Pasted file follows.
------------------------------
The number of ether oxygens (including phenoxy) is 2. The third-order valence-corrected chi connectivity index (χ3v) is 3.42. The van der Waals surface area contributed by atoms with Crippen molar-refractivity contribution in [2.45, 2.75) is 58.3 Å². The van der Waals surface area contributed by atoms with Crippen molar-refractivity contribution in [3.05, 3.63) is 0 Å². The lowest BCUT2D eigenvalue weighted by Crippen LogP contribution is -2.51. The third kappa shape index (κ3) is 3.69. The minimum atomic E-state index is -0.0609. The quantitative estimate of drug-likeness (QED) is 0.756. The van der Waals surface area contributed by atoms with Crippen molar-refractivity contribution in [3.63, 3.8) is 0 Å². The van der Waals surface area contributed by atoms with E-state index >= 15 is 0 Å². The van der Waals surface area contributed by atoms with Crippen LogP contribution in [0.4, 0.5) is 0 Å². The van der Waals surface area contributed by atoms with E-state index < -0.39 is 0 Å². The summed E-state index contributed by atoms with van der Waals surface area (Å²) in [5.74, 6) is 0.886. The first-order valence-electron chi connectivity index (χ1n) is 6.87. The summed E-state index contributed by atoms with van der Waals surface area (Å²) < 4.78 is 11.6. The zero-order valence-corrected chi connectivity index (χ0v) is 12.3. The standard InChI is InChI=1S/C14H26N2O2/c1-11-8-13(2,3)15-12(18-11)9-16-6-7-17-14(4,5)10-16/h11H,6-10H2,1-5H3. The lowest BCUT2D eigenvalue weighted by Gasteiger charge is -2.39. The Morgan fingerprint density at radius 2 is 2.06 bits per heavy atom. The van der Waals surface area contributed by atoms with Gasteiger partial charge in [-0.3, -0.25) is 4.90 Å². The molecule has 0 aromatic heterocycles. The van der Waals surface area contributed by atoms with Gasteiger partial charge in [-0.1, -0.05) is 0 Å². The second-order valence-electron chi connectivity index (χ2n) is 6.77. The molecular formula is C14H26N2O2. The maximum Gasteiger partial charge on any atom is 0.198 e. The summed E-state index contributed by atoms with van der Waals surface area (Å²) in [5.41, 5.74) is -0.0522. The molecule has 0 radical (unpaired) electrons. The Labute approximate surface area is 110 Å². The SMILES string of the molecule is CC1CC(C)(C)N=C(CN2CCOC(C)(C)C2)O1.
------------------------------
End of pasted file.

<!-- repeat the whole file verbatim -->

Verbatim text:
The number of ether oxygens (including phenoxy) is 2. The third-order valence-corrected chi connectivity index (χ3v) is 3.42. The van der Waals surface area contributed by atoms with Crippen molar-refractivity contribution in [2.45, 2.75) is 58.3 Å². The van der Waals surface area contributed by atoms with Crippen molar-refractivity contribution in [3.05, 3.63) is 0 Å². The lowest BCUT2D eigenvalue weighted by Crippen LogP contribution is -2.51. The third kappa shape index (κ3) is 3.69. The minimum atomic E-state index is -0.0609. The quantitative estimate of drug-likeness (QED) is 0.756. The van der Waals surface area contributed by atoms with Crippen molar-refractivity contribution in [3.63, 3.8) is 0 Å². The van der Waals surface area contributed by atoms with E-state index >= 15 is 0 Å². The van der Waals surface area contributed by atoms with Crippen LogP contribution in [0.4, 0.5) is 0 Å². The van der Waals surface area contributed by atoms with E-state index < -0.39 is 0 Å². The summed E-state index contributed by atoms with van der Waals surface area (Å²) in [5.74, 6) is 0.886. The first-order valence-electron chi connectivity index (χ1n) is 6.87. The summed E-state index contributed by atoms with van der Waals surface area (Å²) < 4.78 is 11.6. The zero-order valence-corrected chi connectivity index (χ0v) is 12.3. The standard InChI is InChI=1S/C14H26N2O2/c1-11-8-13(2,3)15-12(18-11)9-16-6-7-17-14(4,5)10-16/h11H,6-10H2,1-5H3. The lowest BCUT2D eigenvalue weighted by Gasteiger charge is -2.39. The Morgan fingerprint density at radius 2 is 2.06 bits per heavy atom. The van der Waals surface area contributed by atoms with Gasteiger partial charge in [-0.3, -0.25) is 4.90 Å². The molecule has 0 aromatic heterocycles. The van der Waals surface area contributed by atoms with Gasteiger partial charge in [-0.1, -0.05) is 0 Å². The second-order valence-electron chi connectivity index (χ2n) is 6.77. The molecular formula is C14H26N2O2. The maximum Gasteiger partial charge on any atom is 0.198 e. The summed E-state index contributed by atoms with van der Waals surface area (Å²) in [5.41, 5.74) is -0.0522. The molecule has 0 radical (unpaired) electrons. The Labute approximate surface area is 110 Å². The SMILES string of the molecule is CC1CC(C)(C)N=C(CN2CCOC(C)(C)C2)O1.